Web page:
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Thread: Just another day in the USA.

  1. #11
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    The death toll of them does seem to be increasing. An ex-military guy, that's almost a profile at this point, half the mass shootings seem to be ex-military, well maybe it's not, but it seems way disproportionately represented (and really the profile would be ex-military white guys).
    If you want something to get done, ask a busy person. If you want them to have a nervous breakdown that is.

  2. #12
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    Have they found a note or explanation why? I don't know if the preacher molested him, he decided that since they all want to get to heaven to help them along, or what was the thinking behind the shooting.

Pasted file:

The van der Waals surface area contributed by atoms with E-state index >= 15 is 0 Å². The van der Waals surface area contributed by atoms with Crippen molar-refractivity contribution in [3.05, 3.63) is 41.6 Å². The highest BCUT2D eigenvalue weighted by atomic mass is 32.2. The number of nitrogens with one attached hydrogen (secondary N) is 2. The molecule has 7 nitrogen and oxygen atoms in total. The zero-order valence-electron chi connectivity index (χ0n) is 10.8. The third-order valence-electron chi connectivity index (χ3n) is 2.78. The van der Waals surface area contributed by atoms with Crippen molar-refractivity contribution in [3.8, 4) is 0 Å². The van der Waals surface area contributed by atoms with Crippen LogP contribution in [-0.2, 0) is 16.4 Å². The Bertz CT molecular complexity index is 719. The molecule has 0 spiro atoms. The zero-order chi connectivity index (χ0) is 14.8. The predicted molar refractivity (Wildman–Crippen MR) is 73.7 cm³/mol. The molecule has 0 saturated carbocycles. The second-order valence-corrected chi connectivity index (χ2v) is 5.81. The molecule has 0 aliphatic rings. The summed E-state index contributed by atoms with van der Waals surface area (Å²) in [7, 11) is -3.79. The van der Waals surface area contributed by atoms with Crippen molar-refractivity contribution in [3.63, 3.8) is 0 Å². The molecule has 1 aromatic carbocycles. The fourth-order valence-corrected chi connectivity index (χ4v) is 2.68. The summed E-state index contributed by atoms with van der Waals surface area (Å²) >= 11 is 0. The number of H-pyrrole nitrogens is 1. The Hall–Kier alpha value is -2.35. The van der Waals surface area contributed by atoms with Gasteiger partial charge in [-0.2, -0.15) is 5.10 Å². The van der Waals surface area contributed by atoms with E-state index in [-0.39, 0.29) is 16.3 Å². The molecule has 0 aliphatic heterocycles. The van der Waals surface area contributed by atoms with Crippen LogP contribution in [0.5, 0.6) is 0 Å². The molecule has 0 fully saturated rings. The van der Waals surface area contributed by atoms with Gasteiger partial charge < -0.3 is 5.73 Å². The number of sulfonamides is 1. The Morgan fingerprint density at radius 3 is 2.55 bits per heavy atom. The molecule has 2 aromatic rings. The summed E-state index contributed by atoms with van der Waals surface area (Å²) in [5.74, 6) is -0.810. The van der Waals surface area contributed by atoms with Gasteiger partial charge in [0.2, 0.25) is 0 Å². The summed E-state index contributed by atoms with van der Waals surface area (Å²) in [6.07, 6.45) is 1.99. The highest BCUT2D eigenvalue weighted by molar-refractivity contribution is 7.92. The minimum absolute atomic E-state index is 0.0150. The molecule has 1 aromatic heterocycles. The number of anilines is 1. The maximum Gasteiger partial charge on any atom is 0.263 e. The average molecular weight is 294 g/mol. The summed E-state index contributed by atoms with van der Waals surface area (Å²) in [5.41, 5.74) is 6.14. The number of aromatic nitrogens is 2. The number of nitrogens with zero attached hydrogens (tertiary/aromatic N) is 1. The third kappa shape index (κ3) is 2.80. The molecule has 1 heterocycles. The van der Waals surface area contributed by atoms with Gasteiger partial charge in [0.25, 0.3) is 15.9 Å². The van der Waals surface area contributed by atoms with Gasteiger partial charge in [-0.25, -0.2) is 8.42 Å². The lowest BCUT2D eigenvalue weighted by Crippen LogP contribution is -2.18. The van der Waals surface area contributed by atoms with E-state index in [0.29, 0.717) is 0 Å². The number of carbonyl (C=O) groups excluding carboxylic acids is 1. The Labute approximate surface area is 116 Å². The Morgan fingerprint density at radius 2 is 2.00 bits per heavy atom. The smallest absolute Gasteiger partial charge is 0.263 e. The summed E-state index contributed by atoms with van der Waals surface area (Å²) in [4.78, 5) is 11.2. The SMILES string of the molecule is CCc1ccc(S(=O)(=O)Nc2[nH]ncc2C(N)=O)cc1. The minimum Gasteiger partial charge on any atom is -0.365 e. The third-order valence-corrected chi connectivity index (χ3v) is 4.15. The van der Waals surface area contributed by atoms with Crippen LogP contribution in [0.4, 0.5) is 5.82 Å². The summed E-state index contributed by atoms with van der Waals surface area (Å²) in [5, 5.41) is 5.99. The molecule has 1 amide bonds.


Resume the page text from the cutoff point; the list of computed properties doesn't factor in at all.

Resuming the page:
Of course the tool he used will be blamed, rather then himself, or the thing that has caused so much chaos over the years that they were performing.
    Where was the homeowner and why didn't they intervene?

  3. #13
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    pinkytoe, would it be appropriate to bring all the shooting by the neighbor boy to the attention of the police? Is this a noise violation where you live? Sounds like he is disturbing the peace, and that might put him on their radar, and radar of social services?

  4. #14
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    Quote Originally Posted by catherine View Post

    I looked at Wikipedia to find the # of people killed in mass murders in Canada in the same time frame, and it wound up being 160. Our population is not quite 10 times Canada's, but close. So it turns out not THAT far off per capita. But, the Canadian numbers include not just gun violence but also murders by arson, explosives, cannibalism and a crossbow.